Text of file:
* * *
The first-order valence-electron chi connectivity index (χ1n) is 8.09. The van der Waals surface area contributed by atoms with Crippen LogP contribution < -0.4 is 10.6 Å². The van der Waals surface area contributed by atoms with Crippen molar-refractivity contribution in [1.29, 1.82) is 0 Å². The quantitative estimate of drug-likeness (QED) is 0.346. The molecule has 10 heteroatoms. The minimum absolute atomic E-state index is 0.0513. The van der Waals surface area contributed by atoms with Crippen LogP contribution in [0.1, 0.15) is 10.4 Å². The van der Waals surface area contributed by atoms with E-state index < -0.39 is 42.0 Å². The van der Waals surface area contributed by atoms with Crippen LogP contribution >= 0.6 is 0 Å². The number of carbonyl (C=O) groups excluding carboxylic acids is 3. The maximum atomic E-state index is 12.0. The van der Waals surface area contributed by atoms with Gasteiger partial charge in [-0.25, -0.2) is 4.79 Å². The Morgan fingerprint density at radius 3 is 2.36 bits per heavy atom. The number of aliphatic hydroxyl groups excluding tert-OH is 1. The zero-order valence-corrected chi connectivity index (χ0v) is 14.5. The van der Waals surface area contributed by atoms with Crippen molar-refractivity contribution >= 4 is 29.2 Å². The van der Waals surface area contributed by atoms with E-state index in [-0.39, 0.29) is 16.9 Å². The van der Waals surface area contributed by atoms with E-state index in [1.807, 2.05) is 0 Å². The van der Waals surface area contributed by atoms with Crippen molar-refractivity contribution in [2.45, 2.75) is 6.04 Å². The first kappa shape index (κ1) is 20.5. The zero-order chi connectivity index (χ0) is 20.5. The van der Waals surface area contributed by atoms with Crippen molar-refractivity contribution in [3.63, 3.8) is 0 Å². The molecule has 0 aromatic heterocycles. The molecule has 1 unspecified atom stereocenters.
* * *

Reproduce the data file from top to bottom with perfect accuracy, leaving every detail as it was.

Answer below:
The first-order valence-electron chi connectivity index (χ1n) is 8.09. The van der Waals surface area contributed by atoms with Crippen LogP contribution < -0.4 is 10.6 Å². The van der Waals surface area contributed by atoms with Crippen molar-refractivity contribution in [1.29, 1.82) is 0 Å². The quantitative estimate of drug-likeness (QED) is 0.346. The molecule has 10 heteroatoms. The minimum absolute atomic E-state index is 0.0513. The van der Waals surface area contributed by atoms with Crippen LogP contribution in [0.1, 0.15) is 10.4 Å². The van der Waals surface area contributed by atoms with E-state index < -0.39 is 42.0 Å². The van der Waals surface area contributed by atoms with Crippen LogP contribution >= 0.6 is 0 Å². The number of carbonyl (C=O) groups excluding carboxylic acids is 3. The maximum atomic E-state index is 12.0. The van der Waals surface area contributed by atoms with Gasteiger partial charge in [-0.25, -0.2) is 4.79 Å². The Morgan fingerprint density at radius 3 is 2.36 bits per heavy atom. The number of aliphatic hydroxyl groups excluding tert-OH is 1. The zero-order valence-corrected chi connectivity index (χ0v) is 14.5. The van der Waals surface area contributed by atoms with Crippen molar-refractivity contribution >= 4 is 29.2 Å². The van der Waals surface area contributed by atoms with E-state index in [-0.39, 0.29) is 16.9 Å². The van der Waals surface area contributed by atoms with E-state index in [1.807, 2.05) is 0 Å². The van der Waals surface area contributed by atoms with Crippen molar-refractivity contribution in [2.45, 2.75) is 6.04 Å². The first kappa shape index (κ1) is 20.5. The zero-order chi connectivity index (χ0) is 20.5. The van der Waals surface area contributed by atoms with Crippen molar-refractivity contribution in [3.63, 3.8) is 0 Å². The molecule has 0 aromatic heterocycles. The molecule has 1 unspecified atom stereocenters.